California Educator

June 2013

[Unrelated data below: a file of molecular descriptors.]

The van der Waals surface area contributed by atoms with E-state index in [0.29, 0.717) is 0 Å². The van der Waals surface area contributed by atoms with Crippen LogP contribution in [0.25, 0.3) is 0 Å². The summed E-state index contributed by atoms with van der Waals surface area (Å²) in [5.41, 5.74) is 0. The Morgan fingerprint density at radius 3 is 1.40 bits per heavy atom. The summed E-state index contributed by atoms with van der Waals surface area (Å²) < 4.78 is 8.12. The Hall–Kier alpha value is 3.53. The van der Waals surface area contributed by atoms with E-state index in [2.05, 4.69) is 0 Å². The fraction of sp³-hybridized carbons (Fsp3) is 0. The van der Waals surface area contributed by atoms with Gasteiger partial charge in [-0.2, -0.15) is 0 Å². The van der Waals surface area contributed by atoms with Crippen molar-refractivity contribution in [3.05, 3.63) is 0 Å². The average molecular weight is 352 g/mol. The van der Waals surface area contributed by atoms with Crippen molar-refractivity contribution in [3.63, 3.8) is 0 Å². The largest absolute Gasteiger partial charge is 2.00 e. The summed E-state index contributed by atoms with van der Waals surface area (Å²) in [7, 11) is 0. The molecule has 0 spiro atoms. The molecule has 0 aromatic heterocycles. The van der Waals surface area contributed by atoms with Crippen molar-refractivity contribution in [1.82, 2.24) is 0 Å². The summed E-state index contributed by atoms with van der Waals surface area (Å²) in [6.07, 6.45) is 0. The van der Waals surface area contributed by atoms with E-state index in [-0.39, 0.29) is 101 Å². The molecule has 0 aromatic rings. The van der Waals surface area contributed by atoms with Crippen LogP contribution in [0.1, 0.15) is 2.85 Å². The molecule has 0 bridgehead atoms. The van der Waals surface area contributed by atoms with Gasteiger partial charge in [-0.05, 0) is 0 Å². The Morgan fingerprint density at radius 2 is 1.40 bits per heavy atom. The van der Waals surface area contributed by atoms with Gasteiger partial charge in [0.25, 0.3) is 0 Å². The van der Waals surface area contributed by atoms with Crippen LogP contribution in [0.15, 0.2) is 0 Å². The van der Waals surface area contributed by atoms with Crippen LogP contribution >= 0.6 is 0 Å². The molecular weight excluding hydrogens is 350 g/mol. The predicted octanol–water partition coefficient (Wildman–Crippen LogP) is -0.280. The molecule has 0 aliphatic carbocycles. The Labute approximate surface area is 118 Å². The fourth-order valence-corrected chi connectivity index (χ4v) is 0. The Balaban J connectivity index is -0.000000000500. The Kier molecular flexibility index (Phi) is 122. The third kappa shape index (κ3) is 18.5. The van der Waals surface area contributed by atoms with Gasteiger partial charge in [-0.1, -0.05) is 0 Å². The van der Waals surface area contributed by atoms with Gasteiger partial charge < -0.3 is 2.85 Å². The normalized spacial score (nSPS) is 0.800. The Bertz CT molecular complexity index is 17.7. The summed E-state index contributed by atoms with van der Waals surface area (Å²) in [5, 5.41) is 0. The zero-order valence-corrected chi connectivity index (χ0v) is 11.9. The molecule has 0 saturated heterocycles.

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> OPINIONS Q: We know that every student in California doesn't have the same opportunities for success. Some are going to take more resources to get them to where they need to be. At press time, the Legislature has approved the compromise budget. Go to for the latest on the Local Control Funding Formula. 6 ask dean DOES ONE-SIZE-FITS-ALL FUNDING WORK? All students should have the opportunity to reach their full potential. But with the nature of school funding these days, and the overemphasis on standardized tests, many students can't get the extra attention they need. How many times have you had to keep your lesson moving ahead, when you could tell by the lost looks on a few faces that they weren't quite getting it? Maybe they need more one-on-one attention that your class size makes impossible. Maybe they need to go to the reading lab or work with the librarian, but your school let the librarian go two years ago. Or maybe their home life has been stressful and they just need someone to listen and tell them it's going to be OK, but the one counselor in your school is swamped with standardized testing responsibilities. We know that not every student in California has the same opportunity for success. Some need additional resources to get them to where they need to be. As you've seen in the news, legislators are in the midst of passing a historic budget agreement that overhauls education funding for K-12 schools. As school doors close this month, new doors are opening with the new funding plan. CTA supports the compromise agreement and the governor's proposed Local Control Funding Formula (LCFF) because it recognizes that one-size-fits-all funding doesn't fit all students. Now, additional funding for our students of greatest need will help more dreams become realities. Thanks to the tireless efforts of educators, parents and others to pass Proposition 30, new money is flowing into our schools for the first time in five years. This allows for the new spending plan, which provides all schools with more resources, begins repaying schools the money they are owed from years of budget cuts, recognizes the need for smaller class sizes, and helps meet the needs of school districts serving students with high needs. The state budget is being approved as I write this. It's honestly exhilarating, as it's been such a long time since we've seen a state budget proposal with a significant increase in education funding. I'm encouraged by the $1.25 billion for the implementation of the Common Core State Standards. These new standards will dramatically impact teaching and learning and educators must have the resources they need to help students succeed. While this agreement holds the promise of a better future for all of our students, we must all be accountable with the new resources. With this new funding formula, we will need to hold districts accountable on how they spend the money. And we need to hold ourselves accountable to work collaboratively and assertively with school boards to make sure the resources go where they are needed the most. We will need to change how we bargain. We will need to provide more input and expertise to our local association leaders. This new school funding plan will reshape the way we support all of our students. It is long past time for California to change the way it funds public schools. We must ensure all students get the resources they need — especially when some need more than others. The governor's Local Control Funding Formula will make that possible. And that gives me hope for the future of public education in California. Have a great summer. Dean E. Vogel C TA P R E S I D E N T California Educator June/July 2013 Educator 06 June 2013 v2.0.indd 6 6/14/13 9:29 PM

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